If you’re looking for something a little different, and truly refreshing for your middle/high school student, you should give this a view. There’s really nothing like it I’ve seen.

To enter for your chance to win your very own digital copy of this curriculum, click on Entry-Form, and you’ll be taken to the entry. I couldn’t add this form to my blog due to regulations.

To read more reviews, click on the frog


MusIQ Homeschool–My Review

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One thing I’ve never shared on any of my blogs is that I’m a Classically trained pianist. For seven years I took lessons from a sweet, soft spoken lady who met her husband at the prestigious New England Conservatory of Music. In the small town I lived, the Walters’s raised up at least a couple generations of cultured pianist. Training from them was highly regarded. When people found out you took lessons from them, you were expected to know something.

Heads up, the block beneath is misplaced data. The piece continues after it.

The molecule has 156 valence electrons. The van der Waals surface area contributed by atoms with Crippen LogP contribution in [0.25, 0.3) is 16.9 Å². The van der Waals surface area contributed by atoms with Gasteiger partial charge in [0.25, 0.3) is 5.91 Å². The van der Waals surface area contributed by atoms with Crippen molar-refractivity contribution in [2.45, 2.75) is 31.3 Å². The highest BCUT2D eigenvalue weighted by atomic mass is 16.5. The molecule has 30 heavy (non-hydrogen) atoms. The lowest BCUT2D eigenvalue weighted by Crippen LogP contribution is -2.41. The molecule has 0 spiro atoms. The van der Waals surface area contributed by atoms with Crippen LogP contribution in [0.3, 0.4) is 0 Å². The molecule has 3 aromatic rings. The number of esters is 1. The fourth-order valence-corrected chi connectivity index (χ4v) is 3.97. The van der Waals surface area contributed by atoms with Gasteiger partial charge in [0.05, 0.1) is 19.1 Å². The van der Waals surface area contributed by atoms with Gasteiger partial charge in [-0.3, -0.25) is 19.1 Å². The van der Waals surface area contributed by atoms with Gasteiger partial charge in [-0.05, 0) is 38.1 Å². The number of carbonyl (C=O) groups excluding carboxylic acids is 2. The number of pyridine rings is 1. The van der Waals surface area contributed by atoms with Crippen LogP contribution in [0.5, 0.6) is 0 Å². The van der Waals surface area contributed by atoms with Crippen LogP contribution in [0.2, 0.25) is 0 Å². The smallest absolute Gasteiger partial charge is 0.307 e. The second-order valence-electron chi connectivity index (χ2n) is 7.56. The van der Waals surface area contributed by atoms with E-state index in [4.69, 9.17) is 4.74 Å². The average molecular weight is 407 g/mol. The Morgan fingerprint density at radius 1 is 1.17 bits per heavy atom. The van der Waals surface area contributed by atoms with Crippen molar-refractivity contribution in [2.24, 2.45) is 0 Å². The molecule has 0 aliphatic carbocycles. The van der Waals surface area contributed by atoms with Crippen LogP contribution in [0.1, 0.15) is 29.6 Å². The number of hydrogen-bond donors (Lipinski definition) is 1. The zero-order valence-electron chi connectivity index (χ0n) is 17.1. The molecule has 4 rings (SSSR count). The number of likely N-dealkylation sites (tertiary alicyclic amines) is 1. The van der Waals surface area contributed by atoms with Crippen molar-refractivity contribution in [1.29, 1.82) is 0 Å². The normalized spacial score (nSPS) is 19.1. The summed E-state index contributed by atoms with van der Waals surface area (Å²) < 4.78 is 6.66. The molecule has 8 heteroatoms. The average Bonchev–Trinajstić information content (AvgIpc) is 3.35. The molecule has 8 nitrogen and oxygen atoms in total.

I haven’t really thought about those lessons for years until I received a request to review a music program from Adventus, a company that specializes in computer software designed to teach piano and music appreciation. The curriculum I received is MusIQ Homeschool. This included lesson plans for both an early learning program and a multi-level learning program.

MusIQ Homeschool is actually two separate programs. Children’s Music Journey is geared for younger students, ages 4-10, and is designed to be a 3 year program. Piano Suite is better suited for students aged 10 and over and covers 2 years, or your student can progress from Children’s Music Journey to Piano Suite. There are several purchase options for both programs, you can purchase a complete bundles, quick start sets, 1 year at a time, or a monthly subscription for $10.95. Looking at overall cost of this program, your child can take a 30-minute piano lesson for around $5–that’s a $1 less than my parents paid 30 years ago. I challenge you to find a quality piano lesson for that cost anywhere now.